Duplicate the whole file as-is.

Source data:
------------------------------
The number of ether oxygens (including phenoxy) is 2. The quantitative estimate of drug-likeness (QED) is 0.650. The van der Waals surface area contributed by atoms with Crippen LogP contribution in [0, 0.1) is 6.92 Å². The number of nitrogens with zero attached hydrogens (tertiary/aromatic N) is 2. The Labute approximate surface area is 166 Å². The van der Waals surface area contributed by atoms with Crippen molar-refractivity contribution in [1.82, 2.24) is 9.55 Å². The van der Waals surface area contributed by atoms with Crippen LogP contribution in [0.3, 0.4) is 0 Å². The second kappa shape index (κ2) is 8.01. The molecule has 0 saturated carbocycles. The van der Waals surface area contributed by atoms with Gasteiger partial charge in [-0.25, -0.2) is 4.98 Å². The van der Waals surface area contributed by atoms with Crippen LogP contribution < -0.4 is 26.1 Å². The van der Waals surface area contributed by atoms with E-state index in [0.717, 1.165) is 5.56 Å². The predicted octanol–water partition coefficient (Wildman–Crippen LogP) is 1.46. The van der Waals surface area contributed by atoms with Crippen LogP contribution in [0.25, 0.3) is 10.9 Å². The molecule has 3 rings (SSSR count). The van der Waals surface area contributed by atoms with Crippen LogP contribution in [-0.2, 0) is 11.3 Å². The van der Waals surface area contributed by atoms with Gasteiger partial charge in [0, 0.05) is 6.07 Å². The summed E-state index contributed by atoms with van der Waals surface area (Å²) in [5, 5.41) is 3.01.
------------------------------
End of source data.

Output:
The number of ether oxygens (including phenoxy) is 2. The quantitative estimate of drug-likeness (QED) is 0.650. The van der Waals surface area contributed by atoms with Crippen LogP contribution in [0, 0.1) is 6.92 Å². The number of nitrogens with zero attached hydrogens (tertiary/aromatic N) is 2. The Labute approximate surface area is 166 Å². The van der Waals surface area contributed by atoms with Crippen molar-refractivity contribution in [1.82, 2.24) is 9.55 Å². The van der Waals surface area contributed by atoms with Crippen LogP contribution in [0.3, 0.4) is 0 Å². The second kappa shape index (κ2) is 8.01. The molecule has 0 saturated carbocycles. The van der Waals surface area contributed by atoms with Gasteiger partial charge in [-0.25, -0.2) is 4.98 Å². The van der Waals surface area contributed by atoms with Crippen LogP contribution < -0.4 is 26.1 Å². The van der Waals surface area contributed by atoms with E-state index in [0.717, 1.165) is 5.56 Å². The predicted octanol–water partition coefficient (Wildman–Crippen LogP) is 1.46. The van der Waals surface area contributed by atoms with Crippen LogP contribution in [0.25, 0.3) is 10.9 Å². The molecule has 3 rings (SSSR count). The van der Waals surface area contributed by atoms with Crippen LogP contribution in [-0.2, 0) is 11.3 Å². The van der Waals surface area contributed by atoms with Gasteiger partial charge in [0, 0.05) is 6.07 Å². The summed E-state index contributed by atoms with van der Waals surface area (Å²) in [5, 5.41) is 3.01.